Paper Is Part of the Picture no. 2—A Tale of Two Mills 1892–1911 (Part II)
This is one in a series of blog posts accompanying Paper Is Part of the Picture: Strathmore Paper and the Evolution of American Graphic Design 1892–2017, an exhibition that I have curated at The Opalka Gallery of The Sage Colleges in Albany, New York. The exhibition runs from October 3 to December 15, 2017.
Bradley’s designs for Mittineague were very different from those for The Inland Printer and The Chap-Book that had rocketed him to fame only a few years before.  Gone was the audacious mix of Art Nouveau and Arts & Crafts elements cribbed from Aubrey Beardsley and William Morris respectively, replaced by more sober designs influenced by Colonial American printing. Bradley’s shift sparked a resurgence in American advertising and printing of Caslon types (including Caslon Black). A prime example of Bradley’s Colonial aesthetic is his rendition (typography, decoration and illustrations) of Rip van Winkle by Washington Irving (New York: R.H. Russell, 1897), a book originally written in 1819 but with a story set in the years before and after the American Revolutionary War. Another, more audacious example, is The Colonial Book of the Towle Mfg. Co. (Cambridge: The University Press, 1898), designed for a silverware company in Newburyport, Massachusetts that was founded in 1690. Both were contemporaneous with his work for Mittineague.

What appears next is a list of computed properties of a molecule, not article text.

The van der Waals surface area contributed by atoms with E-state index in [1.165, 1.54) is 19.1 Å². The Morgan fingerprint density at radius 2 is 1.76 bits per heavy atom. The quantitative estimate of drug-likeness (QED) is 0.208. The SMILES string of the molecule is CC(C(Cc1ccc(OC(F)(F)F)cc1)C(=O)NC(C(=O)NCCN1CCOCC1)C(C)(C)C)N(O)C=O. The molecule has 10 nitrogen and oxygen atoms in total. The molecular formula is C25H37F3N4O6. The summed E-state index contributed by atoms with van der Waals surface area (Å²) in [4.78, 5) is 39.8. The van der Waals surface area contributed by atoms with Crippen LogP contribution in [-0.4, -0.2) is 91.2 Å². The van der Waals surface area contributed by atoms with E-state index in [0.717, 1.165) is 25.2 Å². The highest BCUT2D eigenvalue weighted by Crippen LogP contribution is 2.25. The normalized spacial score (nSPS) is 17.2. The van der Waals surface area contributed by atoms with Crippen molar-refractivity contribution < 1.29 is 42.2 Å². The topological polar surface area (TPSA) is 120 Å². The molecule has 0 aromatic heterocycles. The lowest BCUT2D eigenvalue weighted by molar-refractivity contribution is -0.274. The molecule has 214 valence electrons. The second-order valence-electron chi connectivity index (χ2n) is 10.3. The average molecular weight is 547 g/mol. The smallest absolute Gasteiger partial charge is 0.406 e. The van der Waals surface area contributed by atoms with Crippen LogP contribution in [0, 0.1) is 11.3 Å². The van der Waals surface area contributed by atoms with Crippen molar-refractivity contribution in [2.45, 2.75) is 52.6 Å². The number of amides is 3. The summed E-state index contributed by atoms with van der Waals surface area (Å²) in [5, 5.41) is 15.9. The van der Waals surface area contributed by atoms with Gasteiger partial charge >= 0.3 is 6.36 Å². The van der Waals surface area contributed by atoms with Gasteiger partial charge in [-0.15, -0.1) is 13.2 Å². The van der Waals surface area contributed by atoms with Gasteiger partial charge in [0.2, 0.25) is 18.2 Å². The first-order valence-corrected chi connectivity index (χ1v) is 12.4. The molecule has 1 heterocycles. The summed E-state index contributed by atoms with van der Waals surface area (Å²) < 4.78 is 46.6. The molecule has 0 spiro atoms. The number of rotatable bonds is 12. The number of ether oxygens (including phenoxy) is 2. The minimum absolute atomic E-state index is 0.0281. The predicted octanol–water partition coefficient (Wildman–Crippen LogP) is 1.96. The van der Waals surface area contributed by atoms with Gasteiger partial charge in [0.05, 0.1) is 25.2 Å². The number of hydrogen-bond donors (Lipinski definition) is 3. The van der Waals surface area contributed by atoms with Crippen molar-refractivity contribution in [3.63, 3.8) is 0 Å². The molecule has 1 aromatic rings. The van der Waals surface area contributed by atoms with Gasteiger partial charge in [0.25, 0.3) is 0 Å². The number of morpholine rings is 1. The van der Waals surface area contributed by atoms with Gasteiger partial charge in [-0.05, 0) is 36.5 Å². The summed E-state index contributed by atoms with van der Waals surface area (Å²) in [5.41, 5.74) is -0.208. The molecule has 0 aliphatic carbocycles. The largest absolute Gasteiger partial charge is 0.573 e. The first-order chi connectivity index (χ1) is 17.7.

Bradley quit The Wayside Department of The University Press in 1900 to focus on work in New York, but the press continued to design and print sample books for Mittineague for roughly another dozen years. The work was split with the F.A. Bassette Co. of Springfield, run by former colleagues of Bradley at the original Wayside Press. Thus, Bradley’s spirit, though not his skill, continued to inform Mittineague’s sample books for several more years. 
In October 1906 the Mittineague Paper Co. published three comprehensive, hard cover “Strathmore Quality” sample books that covered groupings of papers instead of a single line. This was a radical—and expensive—step for a paper company. In a 1907 advertisement in The Printing Art, Mittineague boasted that, “This set of three bound volumes is not only the most elaborate and costly, but also the most comprehensive exhibit of fine writing, book and cover papers that has ever been made by any paper house.” The cumulative cost was put at a whopping $50,000.